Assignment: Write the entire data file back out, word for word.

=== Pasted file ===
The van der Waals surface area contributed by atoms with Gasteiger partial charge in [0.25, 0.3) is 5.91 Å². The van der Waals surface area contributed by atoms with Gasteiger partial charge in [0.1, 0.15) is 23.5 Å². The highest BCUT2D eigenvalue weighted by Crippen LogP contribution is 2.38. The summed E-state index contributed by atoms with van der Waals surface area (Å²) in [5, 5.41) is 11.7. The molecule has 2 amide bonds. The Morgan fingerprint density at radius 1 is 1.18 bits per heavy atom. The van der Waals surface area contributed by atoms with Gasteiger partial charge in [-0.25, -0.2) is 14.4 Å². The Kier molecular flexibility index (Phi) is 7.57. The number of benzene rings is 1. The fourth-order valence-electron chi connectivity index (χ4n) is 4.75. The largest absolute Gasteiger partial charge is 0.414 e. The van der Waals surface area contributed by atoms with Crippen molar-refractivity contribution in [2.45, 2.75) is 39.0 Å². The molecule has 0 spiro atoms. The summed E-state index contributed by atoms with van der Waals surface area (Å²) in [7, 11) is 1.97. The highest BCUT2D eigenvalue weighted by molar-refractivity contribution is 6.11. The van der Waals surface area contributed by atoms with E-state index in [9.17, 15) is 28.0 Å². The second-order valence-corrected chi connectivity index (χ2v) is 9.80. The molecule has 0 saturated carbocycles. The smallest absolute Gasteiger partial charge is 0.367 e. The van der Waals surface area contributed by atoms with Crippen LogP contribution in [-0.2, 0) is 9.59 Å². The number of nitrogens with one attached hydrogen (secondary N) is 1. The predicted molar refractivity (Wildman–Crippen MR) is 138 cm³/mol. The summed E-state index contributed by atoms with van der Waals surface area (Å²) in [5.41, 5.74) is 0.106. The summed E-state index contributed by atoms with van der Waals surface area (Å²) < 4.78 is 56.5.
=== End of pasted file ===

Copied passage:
The van der Waals surface area contributed by atoms with Gasteiger partial charge in [0.25, 0.3) is 5.91 Å². The van der Waals surface area contributed by atoms with Gasteiger partial charge in [0.1, 0.15) is 23.5 Å². The highest BCUT2D eigenvalue weighted by Crippen LogP contribution is 2.38. The summed E-state index contributed by atoms with van der Waals surface area (Å²) in [5, 5.41) is 11.7. The molecule has 2 amide bonds. The Morgan fingerprint density at radius 1 is 1.18 bits per heavy atom. The van der Waals surface area contributed by atoms with Gasteiger partial charge in [-0.25, -0.2) is 14.4 Å². The Kier molecular flexibility index (Phi) is 7.57. The number of benzene rings is 1. The fourth-order valence-electron chi connectivity index (χ4n) is 4.75. The largest absolute Gasteiger partial charge is 0.414 e. The van der Waals surface area contributed by atoms with Crippen molar-refractivity contribution in [2.45, 2.75) is 39.0 Å². The molecule has 0 spiro atoms. The summed E-state index contributed by atoms with van der Waals surface area (Å²) in [7, 11) is 1.97. The highest BCUT2D eigenvalue weighted by molar-refractivity contribution is 6.11. The van der Waals surface area contributed by atoms with E-state index in [9.17, 15) is 28.0 Å². The second-order valence-corrected chi connectivity index (χ2v) is 9.80. The molecule has 0 saturated carbocycles. The smallest absolute Gasteiger partial charge is 0.367 e. The van der Waals surface area contributed by atoms with Crippen LogP contribution in [-0.2, 0) is 9.59 Å². The number of nitrogens with one attached hydrogen (secondary N) is 1. The predicted molar refractivity (Wildman–Crippen MR) is 138 cm³/mol. The summed E-state index contributed by atoms with van der Waals surface area (Å²) in [5.41, 5.74) is 0.106. The summed E-state index contributed by atoms with van der Waals surface area (Å²) < 4.78 is 56.5.